Maine Government Gets an F for Transparency

November 10, 2015 Posted by Liam Sigaud - No Comments

Maine earned an F in a recent review of states’ transparency and accountability practices conducted by the Center for Public Integrity. With a numerical score of 56, Maine tied for 42nd among the 50 states.

Maine received its lowest scores in the areas of ethics enforcement, electoral oversight, and public access to information. According to the report, the loopholes in the state’s Freedom of Information Act, upon which investigative reporters heavily rely, have become glaring. For example, after receiving a request from the Sun Journal, the Maine Center for Disease Control and Prevention destroyed documents regarding the state’s decision-making process in allocating grants, but the law was too vague to support litigation. Maine’s open government legislation also gives public officials discretion to determine “reasonable” response times, sometimes leading to long delays on controversial requests.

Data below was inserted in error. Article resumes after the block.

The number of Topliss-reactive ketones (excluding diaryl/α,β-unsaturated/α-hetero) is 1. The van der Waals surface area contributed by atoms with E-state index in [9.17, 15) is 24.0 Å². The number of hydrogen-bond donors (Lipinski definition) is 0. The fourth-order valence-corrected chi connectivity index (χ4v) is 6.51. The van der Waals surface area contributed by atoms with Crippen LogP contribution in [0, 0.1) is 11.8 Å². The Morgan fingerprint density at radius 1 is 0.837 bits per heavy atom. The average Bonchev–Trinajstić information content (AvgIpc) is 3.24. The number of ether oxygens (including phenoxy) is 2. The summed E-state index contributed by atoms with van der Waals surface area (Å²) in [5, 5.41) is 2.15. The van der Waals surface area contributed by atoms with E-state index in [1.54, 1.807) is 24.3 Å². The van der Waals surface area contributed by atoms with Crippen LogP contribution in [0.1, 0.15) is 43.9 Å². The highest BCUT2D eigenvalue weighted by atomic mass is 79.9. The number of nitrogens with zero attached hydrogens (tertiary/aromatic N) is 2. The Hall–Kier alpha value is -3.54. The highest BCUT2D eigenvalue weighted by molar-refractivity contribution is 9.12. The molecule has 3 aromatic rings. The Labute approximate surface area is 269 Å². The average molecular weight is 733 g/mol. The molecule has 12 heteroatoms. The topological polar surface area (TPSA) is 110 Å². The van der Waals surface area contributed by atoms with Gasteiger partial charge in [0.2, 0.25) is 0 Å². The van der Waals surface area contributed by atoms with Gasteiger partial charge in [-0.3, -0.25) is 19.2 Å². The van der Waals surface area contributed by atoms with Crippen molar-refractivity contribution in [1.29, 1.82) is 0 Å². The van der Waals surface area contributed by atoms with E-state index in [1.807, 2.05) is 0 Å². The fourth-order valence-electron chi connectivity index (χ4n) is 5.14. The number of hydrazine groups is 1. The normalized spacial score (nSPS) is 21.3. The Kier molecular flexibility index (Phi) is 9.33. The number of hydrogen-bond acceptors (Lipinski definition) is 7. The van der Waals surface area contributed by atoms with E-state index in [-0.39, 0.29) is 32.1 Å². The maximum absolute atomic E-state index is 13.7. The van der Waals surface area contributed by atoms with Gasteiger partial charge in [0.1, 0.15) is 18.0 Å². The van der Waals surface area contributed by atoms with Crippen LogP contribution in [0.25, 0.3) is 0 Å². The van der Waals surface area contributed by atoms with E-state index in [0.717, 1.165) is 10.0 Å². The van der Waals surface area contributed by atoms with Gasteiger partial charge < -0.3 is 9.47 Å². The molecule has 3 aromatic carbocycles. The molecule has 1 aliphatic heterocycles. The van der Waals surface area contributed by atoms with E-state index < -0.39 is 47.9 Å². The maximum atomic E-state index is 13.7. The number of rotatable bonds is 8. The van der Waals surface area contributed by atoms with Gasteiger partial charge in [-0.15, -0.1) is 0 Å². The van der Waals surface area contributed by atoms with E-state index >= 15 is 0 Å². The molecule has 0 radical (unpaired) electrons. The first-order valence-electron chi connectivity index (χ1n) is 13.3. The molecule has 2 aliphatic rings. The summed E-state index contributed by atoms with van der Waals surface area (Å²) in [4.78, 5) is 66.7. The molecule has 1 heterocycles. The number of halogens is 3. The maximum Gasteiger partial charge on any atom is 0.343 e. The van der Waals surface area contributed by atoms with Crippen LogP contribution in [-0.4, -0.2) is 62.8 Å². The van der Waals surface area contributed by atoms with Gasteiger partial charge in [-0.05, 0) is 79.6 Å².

The review also noted that the Maine Ethics Commission has jurisdiction only over legislative affairs, and that the judicial and executive branches lack strong independent oversight. As a result, ethics disputes – as was evident in the Good Will-Hinckley controversy – are left up to politicians and the media instead of being authoritatively adjudicated by a specific agency.

Campaign finance details and political favors often fall through the cracks of Maine’s election laws. For instance, there were no public disclosures when 22 Maine legislators ate dinner and spent the night at an event hosted by Time Warner to discuss Internet speeds. Despite the luxurious setting of the coastal resort and the exotic menu items, Maine law doesn’t require elected officials to disclose “gifts” valued under $300.

Calls for increased transparency have led to improvements in recent years, according to the report. In 2013, a law was passed prohibiting former legislators from lobbying executive and legislative officials for one year after leaving office. And funds have been appropriated to make financial disclosure information more accessible to the public.